Posted August 19, 2010 by Marcia Degia - Publisher in DVD/Blu-ray

El Bola DVD/ BR

A horrifically brutal and accurate
potrayal of child abuse, Acero Manas’ El Bola is much deserved of its five Goya
(Spanish Oscars) awards.

Child abuse is a difficult subject matter
to tackle in film, with a fine line on how far a filmmaker can push the
boundaries without being accused of exploitation. At the time of the film’s
release in 2000, Spain was reported to have the highest level of domestic
violence in Europe, mainly meted out by husbands and fathers. Achero Mañas
certainly reflects this crisis, in El Bola, of a culture where some feel that
it is a man’s right to dominate over one’s family, with an iron fist.

The film opens in Madrid, Spain, with two
kids, playing a game of dare, dangerously dodging an oncoming train in which
the two attempt to pick up an empty bottle from the track without getting,
literally, railroad in the process.

One of these kids is 11-year old Pablo
(Juan Jose Ballesta), possibly hellbent on a deathwish. Why? We have yet to
find out. Nicknamed ‘The Pellet’
because of a pellet he keeps with him as a token for good luck, his life is
overshadowed in grief by the tragic death of a sibling. His unhappiness is
further compounded by the presence of his elderly paternal grandmother of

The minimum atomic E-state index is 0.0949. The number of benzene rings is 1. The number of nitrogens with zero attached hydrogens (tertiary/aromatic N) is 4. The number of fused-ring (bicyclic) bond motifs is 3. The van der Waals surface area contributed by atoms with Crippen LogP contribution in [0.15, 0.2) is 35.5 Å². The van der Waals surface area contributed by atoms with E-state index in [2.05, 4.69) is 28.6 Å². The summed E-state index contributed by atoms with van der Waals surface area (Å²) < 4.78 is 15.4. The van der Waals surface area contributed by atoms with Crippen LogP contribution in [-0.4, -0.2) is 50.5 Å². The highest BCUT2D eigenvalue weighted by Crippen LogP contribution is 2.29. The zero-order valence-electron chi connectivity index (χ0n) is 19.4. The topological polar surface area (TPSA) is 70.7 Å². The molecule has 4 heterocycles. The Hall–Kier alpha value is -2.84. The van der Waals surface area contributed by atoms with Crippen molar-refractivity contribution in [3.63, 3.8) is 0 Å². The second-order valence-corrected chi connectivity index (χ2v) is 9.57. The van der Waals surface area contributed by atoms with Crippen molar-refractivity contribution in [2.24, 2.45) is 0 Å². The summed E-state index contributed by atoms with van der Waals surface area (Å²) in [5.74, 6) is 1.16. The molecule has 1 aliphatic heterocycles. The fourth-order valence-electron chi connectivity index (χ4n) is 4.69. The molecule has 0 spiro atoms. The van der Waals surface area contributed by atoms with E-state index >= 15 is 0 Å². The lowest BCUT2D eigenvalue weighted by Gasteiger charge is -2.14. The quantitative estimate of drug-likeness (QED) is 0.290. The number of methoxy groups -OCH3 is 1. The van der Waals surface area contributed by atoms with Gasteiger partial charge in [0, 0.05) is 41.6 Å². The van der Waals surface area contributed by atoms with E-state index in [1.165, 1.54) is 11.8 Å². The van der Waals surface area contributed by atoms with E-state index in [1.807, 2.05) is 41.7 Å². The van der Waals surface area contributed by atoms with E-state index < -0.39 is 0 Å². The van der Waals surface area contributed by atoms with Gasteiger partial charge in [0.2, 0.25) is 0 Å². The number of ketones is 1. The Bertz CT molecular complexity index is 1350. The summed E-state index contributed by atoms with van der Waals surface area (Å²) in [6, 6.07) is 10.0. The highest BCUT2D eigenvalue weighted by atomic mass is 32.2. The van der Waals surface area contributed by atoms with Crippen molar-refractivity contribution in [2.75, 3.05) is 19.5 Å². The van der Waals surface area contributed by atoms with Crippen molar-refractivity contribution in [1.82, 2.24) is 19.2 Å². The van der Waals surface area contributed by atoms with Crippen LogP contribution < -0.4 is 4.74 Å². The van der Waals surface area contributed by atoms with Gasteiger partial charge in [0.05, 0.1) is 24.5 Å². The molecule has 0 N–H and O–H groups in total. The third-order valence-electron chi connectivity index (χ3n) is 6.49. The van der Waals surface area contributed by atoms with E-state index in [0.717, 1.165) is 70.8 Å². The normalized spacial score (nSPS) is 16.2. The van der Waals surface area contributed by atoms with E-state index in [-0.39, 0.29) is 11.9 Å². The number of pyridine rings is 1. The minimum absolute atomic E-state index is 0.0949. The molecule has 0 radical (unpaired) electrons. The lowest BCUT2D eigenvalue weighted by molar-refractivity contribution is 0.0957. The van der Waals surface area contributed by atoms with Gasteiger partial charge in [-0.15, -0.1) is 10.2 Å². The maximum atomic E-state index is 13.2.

Mariano whom he is forced to bathe
by his struggling parents.

New classmate, the outgoing Alfredo (Gallan), finally brings some light into his friendless life, but is considered
to be an unsuitable by Pablo’s father Mariano (Moron) because Alfredo’s own father, Jose
(Gimenez), is a shaved h tattoo artist. In reality, he lives a
comparably normal family life with Jose treating his son more like a friend. In
fact, it is he who alerts the social services when they discover some scars
upon Pablo’s body. Mariano displeasure culminates in a severe beating of his
son, and the shockingly violent images that are not easy to watch. This is a man
taking out his life’s frustration on a vulnerable child, to the max.

Pablo is taken to a hospital and a doctor
tends to his horrific injuries. Further tests reveal prior abuse. Shockingly,
the authorities are not compelled to bring in the social services and the
question is, whether the boy should return back into the unloving arms of his
. This is perhaps a real-life approach to such a dilemma rather than a
Hollywood ending a la The Blind Side.

Much to Mañas’ credit, at first, there is
little evidence of Mariano’s brutish behaviour towards his son, which is later
revealed to include burning him with cigarettes and forcing to drink his own
. Certainly, Pablo does not cower in the presence of his father but there
is a harshness in the man’s manner, towards his family, that suggests that
something is amiss, below the surface. If anything, Pablo is as stubborn as any
child of that age, trying to assert himself in the family dynamics. Goya winner, Juan José Ballesta excels in
his role as Pablo and Manuel Moron puts in a fine performance as the abusive

It ain’t pretty to watch but be grateful
for its re-release for a reality-lick.

Marcia Degia - Publisher

Marcia Degia has worked in the media industry for more than 10 years. She was previously Acting Managing Editor of Homes and Gardens magazine, Publishing Editor at Macmillan Publishers and Editor of Pride Magazine. Marcia, who has a Masters degree in Screenwriting, has also been involved in many broadcast projects. Among other things, she was the devisor of the documentary series Secret Suburbia for Living TV.